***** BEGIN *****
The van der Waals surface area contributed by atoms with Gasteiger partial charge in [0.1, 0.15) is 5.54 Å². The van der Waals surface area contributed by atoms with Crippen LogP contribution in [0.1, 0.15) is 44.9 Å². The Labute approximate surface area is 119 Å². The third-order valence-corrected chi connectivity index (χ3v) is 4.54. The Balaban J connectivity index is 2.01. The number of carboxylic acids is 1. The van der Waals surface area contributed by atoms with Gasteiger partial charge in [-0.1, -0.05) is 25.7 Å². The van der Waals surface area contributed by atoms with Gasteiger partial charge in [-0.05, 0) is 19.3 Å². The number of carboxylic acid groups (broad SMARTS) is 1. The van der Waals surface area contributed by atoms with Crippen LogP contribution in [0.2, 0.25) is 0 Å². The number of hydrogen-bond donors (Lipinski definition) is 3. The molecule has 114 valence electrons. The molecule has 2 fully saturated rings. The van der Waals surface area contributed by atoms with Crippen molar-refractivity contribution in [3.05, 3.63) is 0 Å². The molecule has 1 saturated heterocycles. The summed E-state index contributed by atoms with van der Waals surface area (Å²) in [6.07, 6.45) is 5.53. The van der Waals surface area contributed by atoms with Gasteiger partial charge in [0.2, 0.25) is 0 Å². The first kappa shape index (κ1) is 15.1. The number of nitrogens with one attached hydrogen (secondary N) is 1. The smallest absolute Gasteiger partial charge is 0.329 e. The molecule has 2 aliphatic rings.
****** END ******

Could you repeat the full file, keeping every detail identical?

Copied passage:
The van der Waals surface area contributed by atoms with Gasteiger partial charge in [0.1, 0.15) is 5.54 Å². The van der Waals surface area contributed by atoms with Crippen LogP contribution in [0.1, 0.15) is 44.9 Å². The Labute approximate surface area is 119 Å². The third-order valence-corrected chi connectivity index (χ3v) is 4.54. The Balaban J connectivity index is 2.01. The number of carboxylic acids is 1. The van der Waals surface area contributed by atoms with Gasteiger partial charge in [-0.1, -0.05) is 25.7 Å². The van der Waals surface area contributed by atoms with Gasteiger partial charge in [-0.05, 0) is 19.3 Å². The number of carboxylic acid groups (broad SMARTS) is 1. The van der Waals surface area contributed by atoms with Crippen LogP contribution in [0.2, 0.25) is 0 Å². The number of hydrogen-bond donors (Lipinski definition) is 3. The molecule has 114 valence electrons. The molecule has 2 fully saturated rings. The van der Waals surface area contributed by atoms with Crippen molar-refractivity contribution in [3.05, 3.63) is 0 Å². The molecule has 1 saturated heterocycles. The summed E-state index contributed by atoms with van der Waals surface area (Å²) in [6.07, 6.45) is 5.53. The van der Waals surface area contributed by atoms with Gasteiger partial charge in [0.2, 0.25) is 0 Å². The first kappa shape index (κ1) is 15.1. The number of nitrogens with one attached hydrogen (secondary N) is 1. The smallest absolute Gasteiger partial charge is 0.329 e. The molecule has 2 aliphatic rings.